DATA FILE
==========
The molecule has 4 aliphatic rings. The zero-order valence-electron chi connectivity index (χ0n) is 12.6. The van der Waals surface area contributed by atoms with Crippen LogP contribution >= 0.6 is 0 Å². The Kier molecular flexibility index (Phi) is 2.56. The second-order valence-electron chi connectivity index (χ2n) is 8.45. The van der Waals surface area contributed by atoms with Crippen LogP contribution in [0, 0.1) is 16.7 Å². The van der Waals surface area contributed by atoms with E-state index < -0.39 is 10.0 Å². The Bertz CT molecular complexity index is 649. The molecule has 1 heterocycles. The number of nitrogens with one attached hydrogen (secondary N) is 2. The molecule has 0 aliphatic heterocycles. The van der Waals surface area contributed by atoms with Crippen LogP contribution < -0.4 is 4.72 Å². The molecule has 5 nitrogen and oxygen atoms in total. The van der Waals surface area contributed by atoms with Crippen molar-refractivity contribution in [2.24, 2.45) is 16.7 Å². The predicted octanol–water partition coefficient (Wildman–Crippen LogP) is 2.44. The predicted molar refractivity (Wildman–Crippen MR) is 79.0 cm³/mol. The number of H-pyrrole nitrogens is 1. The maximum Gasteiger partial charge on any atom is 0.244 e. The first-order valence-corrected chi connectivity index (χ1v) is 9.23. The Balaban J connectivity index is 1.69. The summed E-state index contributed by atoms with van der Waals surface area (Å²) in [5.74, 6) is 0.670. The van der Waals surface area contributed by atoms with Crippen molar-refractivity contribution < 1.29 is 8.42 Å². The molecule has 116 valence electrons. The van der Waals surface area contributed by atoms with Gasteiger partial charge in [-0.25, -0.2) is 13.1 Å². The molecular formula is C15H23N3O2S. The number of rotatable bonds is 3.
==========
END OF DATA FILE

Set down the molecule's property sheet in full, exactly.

The molecule has 4 aliphatic rings. The zero-order valence-electron chi connectivity index (χ0n) is 12.6. The van der Waals surface area contributed by atoms with Crippen LogP contribution >= 0.6 is 0 Å². The Kier molecular flexibility index (Phi) is 2.56. The second-order valence-electron chi connectivity index (χ2n) is 8.45. The van der Waals surface area contributed by atoms with Crippen LogP contribution in [0, 0.1) is 16.7 Å². The van der Waals surface area contributed by atoms with E-state index < -0.39 is 10.0 Å². The Bertz CT molecular complexity index is 649. The molecule has 1 heterocycles. The number of nitrogens with one attached hydrogen (secondary N) is 2. The molecule has 0 aliphatic heterocycles. The van der Waals surface area contributed by atoms with Crippen LogP contribution < -0.4 is 4.72 Å². The molecule has 5 nitrogen and oxygen atoms in total. The van der Waals surface area contributed by atoms with Crippen molar-refractivity contribution in [2.24, 2.45) is 16.7 Å². The predicted octanol–water partition coefficient (Wildman–Crippen LogP) is 2.44. The predicted molar refractivity (Wildman–Crippen MR) is 79.0 cm³/mol. The number of H-pyrrole nitrogens is 1. The maximum Gasteiger partial charge on any atom is 0.244 e. The first-order valence-corrected chi connectivity index (χ1v) is 9.23. The Balaban J connectivity index is 1.69. The summed E-state index contributed by atoms with van der Waals surface area (Å²) in [5.74, 6) is 0.670. The van der Waals surface area contributed by atoms with Crippen molar-refractivity contribution < 1.29 is 8.42 Å². The molecule has 116 valence electrons. The van der Waals surface area contributed by atoms with Gasteiger partial charge in [-0.25, -0.2) is 13.1 Å². The molecular formula is C15H23N3O2S. The number of rotatable bonds is 3.